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In a word: Hegemony

Each week The Sun's John McIntyre presents a moderately obscure but evocative word with which you may not be familiar — another brick to add to the wall of your working vocabulary. This week's word:

HEGEMONY

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A word your are most likely to encounter in articles about politics, particularly international politics,

hegemony

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(pronounced huh-JEM-oh-nee) refers to one country's or social groups' dominance over others — the kind of word you expect to see in an article by Noam Chomsky or a formal statement of the People's Republic of China. We get it in English from the Greek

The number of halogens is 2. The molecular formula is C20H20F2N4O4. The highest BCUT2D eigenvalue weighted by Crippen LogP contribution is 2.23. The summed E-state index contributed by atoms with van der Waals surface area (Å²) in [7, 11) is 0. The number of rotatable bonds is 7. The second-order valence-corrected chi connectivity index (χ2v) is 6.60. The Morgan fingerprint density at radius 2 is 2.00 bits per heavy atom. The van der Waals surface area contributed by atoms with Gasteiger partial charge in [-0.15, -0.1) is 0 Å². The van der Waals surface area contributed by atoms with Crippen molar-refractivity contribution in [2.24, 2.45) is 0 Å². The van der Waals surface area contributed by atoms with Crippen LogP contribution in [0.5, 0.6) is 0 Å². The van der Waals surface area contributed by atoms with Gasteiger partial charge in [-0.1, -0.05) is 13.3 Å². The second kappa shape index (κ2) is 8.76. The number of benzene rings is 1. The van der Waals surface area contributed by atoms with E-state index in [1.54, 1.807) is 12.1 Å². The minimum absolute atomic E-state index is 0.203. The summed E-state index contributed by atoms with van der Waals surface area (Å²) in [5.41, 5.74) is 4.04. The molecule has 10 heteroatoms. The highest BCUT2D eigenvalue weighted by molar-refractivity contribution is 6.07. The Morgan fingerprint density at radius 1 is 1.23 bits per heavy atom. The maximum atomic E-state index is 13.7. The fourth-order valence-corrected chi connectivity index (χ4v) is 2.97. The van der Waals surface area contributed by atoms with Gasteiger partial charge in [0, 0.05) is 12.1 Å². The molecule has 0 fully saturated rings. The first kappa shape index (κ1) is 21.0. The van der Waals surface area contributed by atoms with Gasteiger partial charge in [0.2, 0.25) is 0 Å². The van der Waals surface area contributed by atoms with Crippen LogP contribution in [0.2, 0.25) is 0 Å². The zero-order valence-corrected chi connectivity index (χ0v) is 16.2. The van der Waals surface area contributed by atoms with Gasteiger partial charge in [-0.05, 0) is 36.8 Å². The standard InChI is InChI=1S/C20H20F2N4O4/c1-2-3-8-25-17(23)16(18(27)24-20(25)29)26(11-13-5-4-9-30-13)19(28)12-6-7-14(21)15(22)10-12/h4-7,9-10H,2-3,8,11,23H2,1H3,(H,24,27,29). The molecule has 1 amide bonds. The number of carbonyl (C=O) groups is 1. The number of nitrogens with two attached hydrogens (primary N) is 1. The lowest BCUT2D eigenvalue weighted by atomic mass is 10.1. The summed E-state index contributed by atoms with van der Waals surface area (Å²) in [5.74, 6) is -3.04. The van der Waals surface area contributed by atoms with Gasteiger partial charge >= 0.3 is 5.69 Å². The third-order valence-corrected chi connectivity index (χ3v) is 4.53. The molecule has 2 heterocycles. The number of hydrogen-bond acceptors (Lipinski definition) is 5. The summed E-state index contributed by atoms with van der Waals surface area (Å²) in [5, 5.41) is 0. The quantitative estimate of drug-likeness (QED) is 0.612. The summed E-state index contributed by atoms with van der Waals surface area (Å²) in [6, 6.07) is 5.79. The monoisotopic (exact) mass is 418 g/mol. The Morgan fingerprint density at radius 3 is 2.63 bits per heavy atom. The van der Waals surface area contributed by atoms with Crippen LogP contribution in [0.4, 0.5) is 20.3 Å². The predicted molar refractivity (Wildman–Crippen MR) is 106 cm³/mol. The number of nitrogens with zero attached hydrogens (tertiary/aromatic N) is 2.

hegemonia

, which in turn comes from

hegemon

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, "leader."

Hegemon

has been naturalized into English to identify the party that holds sway over the others.

Example: "The basic principle is that hegemony is more important than survival. Hardly novel, the principle has been amply illustrated in the past half-century." From "Hegemony or Survival: America's Quest for Global Dominance" by Noam Chomsky. (See?)

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